|Robertson, A. - IOWA STATE UNIVERSITY|
|Fortnum, B. - CLEMSON UNIVERSITY|
|Denny, T. - UNIVESITY OF GEORGIA|
Submitted to: Bacterial Wilt, The Disease and Ralstonia Solanacearum Species Complex
Publication Type: Book / Chapter
Publication Acceptance Date: June 20, 2005
Publication Date: July 15, 2005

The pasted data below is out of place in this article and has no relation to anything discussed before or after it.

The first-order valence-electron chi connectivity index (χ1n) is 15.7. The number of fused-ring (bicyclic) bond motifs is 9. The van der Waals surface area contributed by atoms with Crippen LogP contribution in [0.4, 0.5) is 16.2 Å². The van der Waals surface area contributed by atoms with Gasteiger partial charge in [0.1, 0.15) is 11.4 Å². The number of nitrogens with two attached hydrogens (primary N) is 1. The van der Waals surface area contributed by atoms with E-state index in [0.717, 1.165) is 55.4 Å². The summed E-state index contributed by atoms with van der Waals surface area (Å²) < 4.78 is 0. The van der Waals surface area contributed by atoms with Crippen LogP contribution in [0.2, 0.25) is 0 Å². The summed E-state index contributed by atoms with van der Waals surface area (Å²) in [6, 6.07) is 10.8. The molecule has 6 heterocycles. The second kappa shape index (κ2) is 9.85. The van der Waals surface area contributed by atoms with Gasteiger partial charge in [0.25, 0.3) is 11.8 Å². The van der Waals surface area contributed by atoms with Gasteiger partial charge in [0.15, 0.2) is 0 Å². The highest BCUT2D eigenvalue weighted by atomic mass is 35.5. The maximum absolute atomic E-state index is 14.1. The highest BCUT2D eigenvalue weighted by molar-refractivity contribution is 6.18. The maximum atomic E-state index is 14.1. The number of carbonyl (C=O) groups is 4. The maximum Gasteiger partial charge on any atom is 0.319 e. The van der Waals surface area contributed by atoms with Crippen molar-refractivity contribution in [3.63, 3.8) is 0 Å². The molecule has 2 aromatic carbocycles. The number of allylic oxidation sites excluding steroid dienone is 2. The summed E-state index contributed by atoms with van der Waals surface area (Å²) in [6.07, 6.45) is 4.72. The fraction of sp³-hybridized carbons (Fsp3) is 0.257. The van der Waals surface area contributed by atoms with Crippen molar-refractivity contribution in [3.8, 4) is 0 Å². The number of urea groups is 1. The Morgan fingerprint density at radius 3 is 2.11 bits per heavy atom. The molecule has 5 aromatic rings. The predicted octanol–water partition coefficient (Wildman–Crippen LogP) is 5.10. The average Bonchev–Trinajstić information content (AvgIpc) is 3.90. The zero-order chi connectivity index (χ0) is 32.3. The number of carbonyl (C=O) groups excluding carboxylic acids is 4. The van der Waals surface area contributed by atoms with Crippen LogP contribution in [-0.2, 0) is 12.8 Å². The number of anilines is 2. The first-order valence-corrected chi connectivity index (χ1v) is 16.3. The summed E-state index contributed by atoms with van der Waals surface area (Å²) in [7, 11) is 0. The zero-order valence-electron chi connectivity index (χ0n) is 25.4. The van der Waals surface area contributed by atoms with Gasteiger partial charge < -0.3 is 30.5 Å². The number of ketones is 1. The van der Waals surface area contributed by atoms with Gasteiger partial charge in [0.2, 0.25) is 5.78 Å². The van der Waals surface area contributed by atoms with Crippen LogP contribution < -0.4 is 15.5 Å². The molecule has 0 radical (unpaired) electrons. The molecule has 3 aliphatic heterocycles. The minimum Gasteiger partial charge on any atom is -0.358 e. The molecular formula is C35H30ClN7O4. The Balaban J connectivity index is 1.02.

Citation: Robertson, A.E., Fortnum, B.A., Wechter, W.P., Denny, T.P., Kluepfel, D.A. 2005. Insertions in the avirulence gene avra alter the virulence of Ralstonia solanacearum on Nicotiana tabacum. In: Allen, C., Prior, P., and Hayward, A.C., eds. Bacterial Wilt and the Disease and Ralstonia solanacearum species Complex. St. Paul, MN: APS Press. p 359-364. Technical Abstract: Bacterial wilt is a major disease of tobacco in both North and South Carolina, but it rarely occurs on tobacco in Georgia and Florida, although it is common on tomato in tobacco-growing counties there. We examined the genetic diversity of R. solanacearum in the southeastern U.S. using REP-PCR. Neighbor-joining tree analysis showed that South Carolina isolates segregated from Georgia, North Carolina and Florida isolates. To further investigate this apparent diversity, the avirulence gene avrA was cloned and sequenced from selected R. solanacearum isolates from the Carolinas and Georgia. Avirulence genes determine race specificity of a pathogen by limiting the range of host cultivars or host species and genera that the pathogenic strain may attack. Therefore loss or inactivation of an avirulence gene often extends the host range of a pathogen to include plants that were previously resistant because they contained the corresponding resistance gene. Here we describe characteristics of avrA in the R. solanacearum populations of the southeastern US and their correlation with the differences in bacterial wilt incidence between the Carolinas and Georgia/ Florida.